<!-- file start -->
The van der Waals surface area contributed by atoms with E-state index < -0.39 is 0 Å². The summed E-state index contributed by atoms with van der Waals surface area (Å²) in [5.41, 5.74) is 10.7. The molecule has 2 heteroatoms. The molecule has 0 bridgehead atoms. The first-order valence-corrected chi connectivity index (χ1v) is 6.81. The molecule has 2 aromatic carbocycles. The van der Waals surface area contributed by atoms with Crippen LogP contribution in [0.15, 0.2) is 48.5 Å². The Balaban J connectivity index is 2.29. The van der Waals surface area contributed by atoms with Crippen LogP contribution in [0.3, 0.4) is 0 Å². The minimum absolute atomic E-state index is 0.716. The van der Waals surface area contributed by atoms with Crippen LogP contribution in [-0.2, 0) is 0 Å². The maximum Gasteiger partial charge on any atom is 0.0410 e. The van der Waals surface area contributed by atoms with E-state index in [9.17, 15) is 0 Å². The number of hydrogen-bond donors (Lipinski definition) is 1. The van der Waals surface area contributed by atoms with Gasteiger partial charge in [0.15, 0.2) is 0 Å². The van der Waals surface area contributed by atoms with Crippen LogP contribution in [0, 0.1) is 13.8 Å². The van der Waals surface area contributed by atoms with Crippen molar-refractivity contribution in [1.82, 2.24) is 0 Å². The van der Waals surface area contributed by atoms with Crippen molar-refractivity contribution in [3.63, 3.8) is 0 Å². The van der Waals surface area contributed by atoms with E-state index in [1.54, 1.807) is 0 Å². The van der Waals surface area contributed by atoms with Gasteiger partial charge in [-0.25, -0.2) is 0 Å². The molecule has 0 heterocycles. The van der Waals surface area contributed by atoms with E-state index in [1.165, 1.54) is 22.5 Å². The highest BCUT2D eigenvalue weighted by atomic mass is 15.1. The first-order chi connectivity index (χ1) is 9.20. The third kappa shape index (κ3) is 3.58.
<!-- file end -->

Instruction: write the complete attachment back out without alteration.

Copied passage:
The van der Waals surface area contributed by atoms with E-state index < -0.39 is 0 Å². The summed E-state index contributed by atoms with van der Waals surface area (Å²) in [5.41, 5.74) is 10.7. The molecule has 2 heteroatoms. The molecule has 0 bridgehead atoms. The first-order valence-corrected chi connectivity index (χ1v) is 6.81. The molecule has 2 aromatic carbocycles. The van der Waals surface area contributed by atoms with Crippen LogP contribution in [0.15, 0.2) is 48.5 Å². The Balaban J connectivity index is 2.29. The van der Waals surface area contributed by atoms with Crippen LogP contribution in [0.3, 0.4) is 0 Å². The minimum absolute atomic E-state index is 0.716. The van der Waals surface area contributed by atoms with Crippen LogP contribution in [-0.2, 0) is 0 Å². The maximum Gasteiger partial charge on any atom is 0.0410 e. The van der Waals surface area contributed by atoms with E-state index in [9.17, 15) is 0 Å². The number of hydrogen-bond donors (Lipinski definition) is 1. The van der Waals surface area contributed by atoms with Gasteiger partial charge in [0.15, 0.2) is 0 Å². The van der Waals surface area contributed by atoms with Crippen LogP contribution in [0, 0.1) is 13.8 Å². The van der Waals surface area contributed by atoms with Crippen molar-refractivity contribution in [1.82, 2.24) is 0 Å². The van der Waals surface area contributed by atoms with Crippen molar-refractivity contribution in [3.63, 3.8) is 0 Å². The van der Waals surface area contributed by atoms with E-state index in [1.54, 1.807) is 0 Å². The van der Waals surface area contributed by atoms with Gasteiger partial charge in [-0.25, -0.2) is 0 Å². The molecule has 0 heterocycles. The van der Waals surface area contributed by atoms with E-state index in [1.165, 1.54) is 22.5 Å². The highest BCUT2D eigenvalue weighted by atomic mass is 15.1. The first-order chi connectivity index (χ1) is 9.20. The third kappa shape index (κ3) is 3.58.